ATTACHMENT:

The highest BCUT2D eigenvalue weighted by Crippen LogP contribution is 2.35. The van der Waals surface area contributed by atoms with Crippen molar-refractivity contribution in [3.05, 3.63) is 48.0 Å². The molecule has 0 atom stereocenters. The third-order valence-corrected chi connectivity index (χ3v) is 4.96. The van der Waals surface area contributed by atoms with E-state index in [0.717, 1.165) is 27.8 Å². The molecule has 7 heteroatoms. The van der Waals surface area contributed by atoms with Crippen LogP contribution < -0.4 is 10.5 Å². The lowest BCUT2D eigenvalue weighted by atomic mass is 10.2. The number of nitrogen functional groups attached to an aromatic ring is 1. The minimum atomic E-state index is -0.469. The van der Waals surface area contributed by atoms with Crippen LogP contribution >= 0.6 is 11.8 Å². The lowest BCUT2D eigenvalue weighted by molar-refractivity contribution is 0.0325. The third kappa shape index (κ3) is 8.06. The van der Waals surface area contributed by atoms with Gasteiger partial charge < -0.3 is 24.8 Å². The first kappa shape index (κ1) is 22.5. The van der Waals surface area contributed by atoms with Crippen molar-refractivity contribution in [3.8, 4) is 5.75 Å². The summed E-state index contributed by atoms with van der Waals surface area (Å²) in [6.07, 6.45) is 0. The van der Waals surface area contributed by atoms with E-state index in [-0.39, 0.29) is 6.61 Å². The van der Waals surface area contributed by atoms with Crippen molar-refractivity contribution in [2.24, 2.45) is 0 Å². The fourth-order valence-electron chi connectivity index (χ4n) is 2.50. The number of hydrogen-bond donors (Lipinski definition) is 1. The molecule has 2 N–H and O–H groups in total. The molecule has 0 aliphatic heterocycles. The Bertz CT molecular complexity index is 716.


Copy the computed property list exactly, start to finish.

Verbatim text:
The highest BCUT2D eigenvalue weighted by Crippen LogP contribution is 2.35. The van der Waals surface area contributed by atoms with Crippen molar-refractivity contribution in [3.05, 3.63) is 48.0 Å². The molecule has 0 atom stereocenters. The third-order valence-corrected chi connectivity index (χ3v) is 4.96. The van der Waals surface area contributed by atoms with E-state index in [0.717, 1.165) is 27.8 Å². The molecule has 7 heteroatoms. The van der Waals surface area contributed by atoms with Crippen LogP contribution < -0.4 is 10.5 Å². The lowest BCUT2D eigenvalue weighted by atomic mass is 10.2. The number of nitrogen functional groups attached to an aromatic ring is 1. The minimum atomic E-state index is -0.469. The van der Waals surface area contributed by atoms with Crippen LogP contribution >= 0.6 is 11.8 Å². The lowest BCUT2D eigenvalue weighted by molar-refractivity contribution is 0.0325. The third kappa shape index (κ3) is 8.06. The van der Waals surface area contributed by atoms with Gasteiger partial charge < -0.3 is 24.8 Å². The first kappa shape index (κ1) is 22.5. The van der Waals surface area contributed by atoms with Crippen molar-refractivity contribution in [3.8, 4) is 5.75 Å². The summed E-state index contributed by atoms with van der Waals surface area (Å²) in [6.07, 6.45) is 0. The van der Waals surface area contributed by atoms with E-state index in [-0.39, 0.29) is 6.61 Å². The van der Waals surface area contributed by atoms with Crippen molar-refractivity contribution in [2.24, 2.45) is 0 Å². The fourth-order valence-electron chi connectivity index (χ4n) is 2.50. The number of hydrogen-bond donors (Lipinski definition) is 1. The molecule has 2 N–H and O–H groups in total. The molecule has 0 aliphatic heterocycles. The Bertz CT molecular complexity index is 716.